Reviewed by David Lynch, Fri., April 5, 2002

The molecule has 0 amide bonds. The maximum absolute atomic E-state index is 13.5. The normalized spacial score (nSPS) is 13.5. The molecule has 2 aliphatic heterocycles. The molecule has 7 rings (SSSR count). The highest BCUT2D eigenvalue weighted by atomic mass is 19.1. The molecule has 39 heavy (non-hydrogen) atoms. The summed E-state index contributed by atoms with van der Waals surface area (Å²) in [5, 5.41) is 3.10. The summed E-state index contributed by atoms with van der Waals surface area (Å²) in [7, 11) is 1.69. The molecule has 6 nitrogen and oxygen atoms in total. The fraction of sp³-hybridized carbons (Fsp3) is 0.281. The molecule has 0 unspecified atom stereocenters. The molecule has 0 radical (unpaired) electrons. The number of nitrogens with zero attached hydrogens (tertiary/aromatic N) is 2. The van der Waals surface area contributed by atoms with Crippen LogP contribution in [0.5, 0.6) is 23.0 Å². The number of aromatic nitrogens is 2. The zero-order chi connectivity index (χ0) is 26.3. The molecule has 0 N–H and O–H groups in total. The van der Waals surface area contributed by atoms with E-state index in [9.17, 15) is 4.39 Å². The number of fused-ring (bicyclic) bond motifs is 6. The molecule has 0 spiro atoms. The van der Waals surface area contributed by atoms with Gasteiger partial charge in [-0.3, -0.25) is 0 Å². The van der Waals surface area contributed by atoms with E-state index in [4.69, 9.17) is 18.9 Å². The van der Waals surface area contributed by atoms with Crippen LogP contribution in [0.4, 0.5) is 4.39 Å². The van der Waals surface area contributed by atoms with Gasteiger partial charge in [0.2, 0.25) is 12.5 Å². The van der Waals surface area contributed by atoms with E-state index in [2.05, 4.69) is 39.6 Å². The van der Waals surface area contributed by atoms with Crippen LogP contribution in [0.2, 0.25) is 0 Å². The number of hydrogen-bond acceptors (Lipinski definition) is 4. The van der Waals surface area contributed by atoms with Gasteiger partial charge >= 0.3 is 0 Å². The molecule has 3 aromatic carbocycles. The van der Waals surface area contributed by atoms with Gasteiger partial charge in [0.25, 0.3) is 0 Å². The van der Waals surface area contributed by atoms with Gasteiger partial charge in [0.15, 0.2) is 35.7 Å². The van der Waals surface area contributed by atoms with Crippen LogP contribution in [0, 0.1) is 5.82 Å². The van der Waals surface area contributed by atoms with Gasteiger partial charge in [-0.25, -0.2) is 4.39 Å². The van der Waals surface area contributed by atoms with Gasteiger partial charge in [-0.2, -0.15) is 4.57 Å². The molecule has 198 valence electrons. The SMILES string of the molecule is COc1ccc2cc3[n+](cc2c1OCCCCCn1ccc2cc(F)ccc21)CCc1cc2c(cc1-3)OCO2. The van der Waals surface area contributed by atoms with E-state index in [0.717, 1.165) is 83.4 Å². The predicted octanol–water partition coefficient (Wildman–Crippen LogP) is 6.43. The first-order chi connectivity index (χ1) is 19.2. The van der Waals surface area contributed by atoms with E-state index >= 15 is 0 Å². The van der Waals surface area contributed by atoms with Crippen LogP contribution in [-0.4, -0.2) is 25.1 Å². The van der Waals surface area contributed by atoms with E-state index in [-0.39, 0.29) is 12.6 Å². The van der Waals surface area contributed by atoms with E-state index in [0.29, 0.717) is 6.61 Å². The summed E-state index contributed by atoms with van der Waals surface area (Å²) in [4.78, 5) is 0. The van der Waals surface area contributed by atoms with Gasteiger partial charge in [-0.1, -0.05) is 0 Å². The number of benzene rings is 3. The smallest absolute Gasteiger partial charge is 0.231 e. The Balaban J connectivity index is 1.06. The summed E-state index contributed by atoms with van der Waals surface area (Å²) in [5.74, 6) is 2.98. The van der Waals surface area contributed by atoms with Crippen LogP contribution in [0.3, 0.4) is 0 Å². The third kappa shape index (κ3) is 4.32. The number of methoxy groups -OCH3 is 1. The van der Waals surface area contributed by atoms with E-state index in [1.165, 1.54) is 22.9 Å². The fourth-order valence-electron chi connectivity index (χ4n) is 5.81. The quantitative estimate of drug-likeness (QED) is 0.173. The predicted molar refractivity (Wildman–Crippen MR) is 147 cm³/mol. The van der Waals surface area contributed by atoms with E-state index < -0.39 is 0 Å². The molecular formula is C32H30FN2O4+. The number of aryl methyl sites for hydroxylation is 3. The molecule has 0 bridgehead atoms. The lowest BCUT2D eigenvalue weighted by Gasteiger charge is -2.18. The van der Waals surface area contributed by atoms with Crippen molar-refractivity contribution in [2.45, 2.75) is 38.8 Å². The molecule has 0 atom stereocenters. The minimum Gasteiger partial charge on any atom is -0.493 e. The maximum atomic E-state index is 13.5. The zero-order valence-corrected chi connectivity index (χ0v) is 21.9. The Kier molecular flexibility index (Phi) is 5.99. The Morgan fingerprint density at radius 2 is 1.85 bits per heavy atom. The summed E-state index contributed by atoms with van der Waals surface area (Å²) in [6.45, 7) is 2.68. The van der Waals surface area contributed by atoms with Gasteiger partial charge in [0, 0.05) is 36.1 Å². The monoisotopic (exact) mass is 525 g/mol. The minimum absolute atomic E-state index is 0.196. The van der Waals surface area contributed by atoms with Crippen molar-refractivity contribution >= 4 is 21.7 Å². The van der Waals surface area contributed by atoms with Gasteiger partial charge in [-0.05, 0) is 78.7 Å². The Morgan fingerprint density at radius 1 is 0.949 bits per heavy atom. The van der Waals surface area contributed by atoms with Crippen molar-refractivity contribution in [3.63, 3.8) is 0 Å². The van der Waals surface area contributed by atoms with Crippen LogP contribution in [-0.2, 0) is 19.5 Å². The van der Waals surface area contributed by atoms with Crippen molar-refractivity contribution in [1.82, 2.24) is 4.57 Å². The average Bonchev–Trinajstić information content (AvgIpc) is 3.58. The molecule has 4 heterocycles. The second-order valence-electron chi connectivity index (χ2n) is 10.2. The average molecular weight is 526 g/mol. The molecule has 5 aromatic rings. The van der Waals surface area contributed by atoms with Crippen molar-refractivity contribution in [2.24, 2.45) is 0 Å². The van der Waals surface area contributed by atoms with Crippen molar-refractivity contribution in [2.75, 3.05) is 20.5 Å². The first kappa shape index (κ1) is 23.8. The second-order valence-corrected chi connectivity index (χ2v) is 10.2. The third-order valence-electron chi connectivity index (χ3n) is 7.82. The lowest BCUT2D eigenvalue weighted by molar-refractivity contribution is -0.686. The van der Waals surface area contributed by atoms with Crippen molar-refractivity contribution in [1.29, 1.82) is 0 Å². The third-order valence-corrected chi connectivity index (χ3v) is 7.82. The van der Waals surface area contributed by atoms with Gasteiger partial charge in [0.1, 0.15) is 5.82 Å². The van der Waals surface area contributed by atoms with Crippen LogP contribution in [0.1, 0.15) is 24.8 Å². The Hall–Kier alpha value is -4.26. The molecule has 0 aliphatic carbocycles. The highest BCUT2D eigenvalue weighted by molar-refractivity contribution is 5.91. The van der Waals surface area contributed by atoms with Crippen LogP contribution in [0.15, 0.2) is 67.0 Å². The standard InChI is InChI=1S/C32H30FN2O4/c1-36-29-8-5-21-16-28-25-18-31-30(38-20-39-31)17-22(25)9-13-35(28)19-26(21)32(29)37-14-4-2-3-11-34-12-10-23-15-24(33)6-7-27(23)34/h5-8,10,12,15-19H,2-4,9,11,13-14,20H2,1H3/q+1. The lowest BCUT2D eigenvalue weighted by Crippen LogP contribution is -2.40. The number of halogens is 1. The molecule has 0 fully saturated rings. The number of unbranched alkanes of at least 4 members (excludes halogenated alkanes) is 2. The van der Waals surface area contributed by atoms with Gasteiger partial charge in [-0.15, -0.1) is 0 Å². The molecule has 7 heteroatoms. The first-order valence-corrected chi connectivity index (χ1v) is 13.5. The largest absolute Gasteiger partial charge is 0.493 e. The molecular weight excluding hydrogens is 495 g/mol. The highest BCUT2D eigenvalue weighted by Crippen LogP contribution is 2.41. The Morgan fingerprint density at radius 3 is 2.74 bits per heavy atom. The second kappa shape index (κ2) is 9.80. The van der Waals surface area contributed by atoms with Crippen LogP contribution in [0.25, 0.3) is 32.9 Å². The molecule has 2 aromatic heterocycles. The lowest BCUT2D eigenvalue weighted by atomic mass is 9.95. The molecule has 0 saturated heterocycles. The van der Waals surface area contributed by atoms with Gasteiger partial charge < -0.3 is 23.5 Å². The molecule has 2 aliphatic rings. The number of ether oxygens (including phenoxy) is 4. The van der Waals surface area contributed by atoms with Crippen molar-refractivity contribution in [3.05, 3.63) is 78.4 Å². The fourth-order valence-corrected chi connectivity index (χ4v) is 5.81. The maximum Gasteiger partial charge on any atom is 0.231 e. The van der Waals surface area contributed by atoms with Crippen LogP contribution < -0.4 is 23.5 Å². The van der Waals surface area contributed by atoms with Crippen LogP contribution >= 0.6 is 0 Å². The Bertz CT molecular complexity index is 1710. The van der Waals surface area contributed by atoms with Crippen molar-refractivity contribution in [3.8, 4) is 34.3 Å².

Trio MediaevalWords of the Angel (ECM) What's the first thing you think of when you hear Gregorian chants? Sure, incense, candle shadows, and high-ceiling cathedrals. But don't you also invariably picture mendicant monks, that is, only men? Thank the church establishment for that, since women's sacred music was restricted in the Middle Ages. This is one reason that Words of the Angel, a collection of female-sung mono- and polyphonic European songs from the 1200-1300s, is worthwhile. Merit for this debut is also earned by the vocal gifts of Norwegian sopranos Anna Maria Friman, Linn Andrea Fuglseth, and Torunn Østrem Ossum. Nearly a third of Words of the Angel's 20 tracks originate from a 14th-century mass manuscript, while the rest are motets and songs from the same period, including three tracks where each vocalist shines in a solo light. "Credo" finds the trio's voices flowing and intermingling like three spring sparrows in flight, and their intonation on "Sanctus" is as clean and clear as Waterford crystal. The sheer vocal dynamics of the title track -- composed especially for Trio Mediaeval by English composer Ivan Moody (who studied with John Tavener) -- would make Leonardo da Vinci's jaw drop. Words of the Angel was astutely recorded in Evangelische Kirche in Gönningen, Germany, and possesses that rich cathedral reverb. Perhaps the last remarkable thing about Words of the Angel is that it's taken eight centuries to take flight. Then again, when one thinks of an angel, a woman usually comes to mind.